United States District Court, D. Connecticut
RULING ON PENDING MOTIONS
A. Bolden United States District Judge
Dashante Scott Jones, presently has thirteen motions pending
before the Court. For the reasons that follow, the motions
Motion for Joint Doctrine [ECF No. 65]
Jones has filed a second motion asking the Court to impose
liens on property and bank accounts of the defendants. In the
ruling denying this request before [ECF No. 57], the Court
explained the proper procedure to obtain a prejudgment
remedy. As Mr. Jones has not complied with those procedures,
his present motion is denied.
Motions for Sanctions [ECF Nos. 69, 81]
Jones asks the Court to sanction the defendants for moving to
set aside default. Mr. Jones considers the defendants’
motion disrespectful and assumes that by granting his motion
for default, the Court has determined that judgment in Mr.
Jones’ favor is required. Mr. Jones misunderstands the
two-step process required to obtain default judgment.
Jones filed a motion for entry of default for failure to
plead. The Court granted the motion based on a review of the
docket which showed that the defendants had not timely filed
their answer. Once default enters, the party in default
cannot present any evidence or be heard on the merits of the
claim. See Newhouse v. Probert, 608 F.Supp. 978, 985
(W.D. Mich. 1985). That party, however, is permitted to file
a motion to set aside the default. In fact, the rules
specifically permit it. See Fed. R. Civ. P. 55(c)
(“The court may set aside an entry of default for good
cause.”). Thus, the defendants’ motion is not
disrespectful to the Court.
it provides the Court with an opportunity to understand all
of the relevant facts before entering default judgment, which
is a harsh remedy and should be utilized only in extreme
situations. See New York v. Green, 420 F.3d 99, 104
(2d Cir. 2005) (noting default judgment is the most severe
sanction applied by the court). As the defendants were
entitled to move to set aside default, sanctions for doing so
are not warranted. The motions for sanctions are denied.
Motions Relating to Defendants’ Motion to Set Aside
Default [ECF Nos. 75, 79, 80]
Jones has filed a motion seeking relief and a standing order
in the form of entry of default judgment for failing to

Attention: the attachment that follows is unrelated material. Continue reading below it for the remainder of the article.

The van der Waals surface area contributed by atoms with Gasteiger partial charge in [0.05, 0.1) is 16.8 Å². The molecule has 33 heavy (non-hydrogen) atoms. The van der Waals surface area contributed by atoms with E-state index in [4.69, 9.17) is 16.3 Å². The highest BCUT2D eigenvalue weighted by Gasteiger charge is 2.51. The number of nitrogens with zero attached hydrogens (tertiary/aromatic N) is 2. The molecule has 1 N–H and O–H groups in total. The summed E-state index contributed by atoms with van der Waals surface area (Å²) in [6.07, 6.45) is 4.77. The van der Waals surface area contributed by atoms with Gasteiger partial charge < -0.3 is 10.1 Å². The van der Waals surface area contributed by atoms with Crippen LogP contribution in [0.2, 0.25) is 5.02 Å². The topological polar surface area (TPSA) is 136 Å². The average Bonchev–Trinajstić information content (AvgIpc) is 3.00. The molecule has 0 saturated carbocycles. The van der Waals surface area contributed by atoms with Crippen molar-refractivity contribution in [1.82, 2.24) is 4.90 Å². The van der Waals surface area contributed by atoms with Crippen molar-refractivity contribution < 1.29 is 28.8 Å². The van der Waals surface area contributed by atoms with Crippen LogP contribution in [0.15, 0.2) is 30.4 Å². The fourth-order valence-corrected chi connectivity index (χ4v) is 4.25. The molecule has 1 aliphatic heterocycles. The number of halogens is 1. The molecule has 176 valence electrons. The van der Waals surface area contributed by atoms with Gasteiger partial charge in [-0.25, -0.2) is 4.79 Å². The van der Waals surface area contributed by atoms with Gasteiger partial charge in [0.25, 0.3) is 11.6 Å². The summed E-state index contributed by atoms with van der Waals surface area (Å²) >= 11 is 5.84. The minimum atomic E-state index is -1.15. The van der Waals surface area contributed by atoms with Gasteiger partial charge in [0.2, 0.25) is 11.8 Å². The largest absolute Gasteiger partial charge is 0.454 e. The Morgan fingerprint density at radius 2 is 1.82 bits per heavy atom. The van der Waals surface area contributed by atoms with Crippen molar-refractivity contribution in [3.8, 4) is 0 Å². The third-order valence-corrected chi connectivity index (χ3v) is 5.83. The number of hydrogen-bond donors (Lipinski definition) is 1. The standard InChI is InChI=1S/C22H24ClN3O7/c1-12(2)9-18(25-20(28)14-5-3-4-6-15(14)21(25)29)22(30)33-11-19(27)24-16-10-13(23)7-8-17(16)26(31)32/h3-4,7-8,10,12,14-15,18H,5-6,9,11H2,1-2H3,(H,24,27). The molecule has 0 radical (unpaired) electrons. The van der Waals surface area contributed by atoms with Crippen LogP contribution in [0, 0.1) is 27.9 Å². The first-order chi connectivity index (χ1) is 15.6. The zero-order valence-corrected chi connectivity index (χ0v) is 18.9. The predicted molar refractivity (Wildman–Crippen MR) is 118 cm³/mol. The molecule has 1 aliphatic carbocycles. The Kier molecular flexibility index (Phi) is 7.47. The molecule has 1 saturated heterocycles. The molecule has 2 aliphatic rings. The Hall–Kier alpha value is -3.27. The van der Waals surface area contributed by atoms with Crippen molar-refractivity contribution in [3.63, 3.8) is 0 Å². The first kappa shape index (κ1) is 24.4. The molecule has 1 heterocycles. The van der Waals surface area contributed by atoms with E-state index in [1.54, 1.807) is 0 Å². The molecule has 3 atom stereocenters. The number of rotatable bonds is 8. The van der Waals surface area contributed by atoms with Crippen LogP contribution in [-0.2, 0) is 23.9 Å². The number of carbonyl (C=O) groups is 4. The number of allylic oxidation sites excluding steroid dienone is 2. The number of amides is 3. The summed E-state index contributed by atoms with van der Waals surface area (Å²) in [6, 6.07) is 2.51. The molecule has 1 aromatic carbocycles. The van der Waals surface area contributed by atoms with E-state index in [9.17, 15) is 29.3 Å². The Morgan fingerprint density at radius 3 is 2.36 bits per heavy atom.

timely file the answer [ECF No. 75], a motion to enforce
judgment with a writ of execution and request to deny the
defendants’ motion to set aside default [ECF No. 79],
and a motion for entry of evidentiary rulings again asking
the Court to deny the defendants’ motion to set aside
default [ECF No. 80]. These motions arise from Mr.
Jones’ dissatisfaction with the defendants’
failure to file their answer and respond to his motion for
default judgment, pending at the time the motions were filed,
in a timely manner.
12, 2016, the Court granted the defendants’ motion to
set aside the default. The Court determined that Mr. Jones
had not established any of the factors required to deny a
motion to set aside default and concluded that default
judgment, a remedy for extreme situations only, was not
warranted. See ECF No. 89. As these motions seek
denial of the motion to set aside default, they are denied as
Motions relating to Perjury Claims [ECF Nos. 73, 77]
Jones has filed two motions seeking to amend the criminal
perjury charges he seeks to assert against the defendants. As
the Court explained in the Initial Review Order [ECF No. 23],
Mr. Jones cannot seek criminal prosecution of the defendants.
See S. v. D., 401 U.S. 614, 619 (1973) (“a
private citizen lacks a judicially cognizable interest in the
prosecution or nonprosecution of another”); Sattler
v. Johnson, 857 F.2d 224, 227 (4th Cir. 1988) (neither
member of the public at large nor victim of a crime has a
constitutional right to have defendant prosecuted). As Mr.
Jones has no right to have any defendant criminally
prosecuted for perjury, his motions are denied.
Motions for Appointment of ...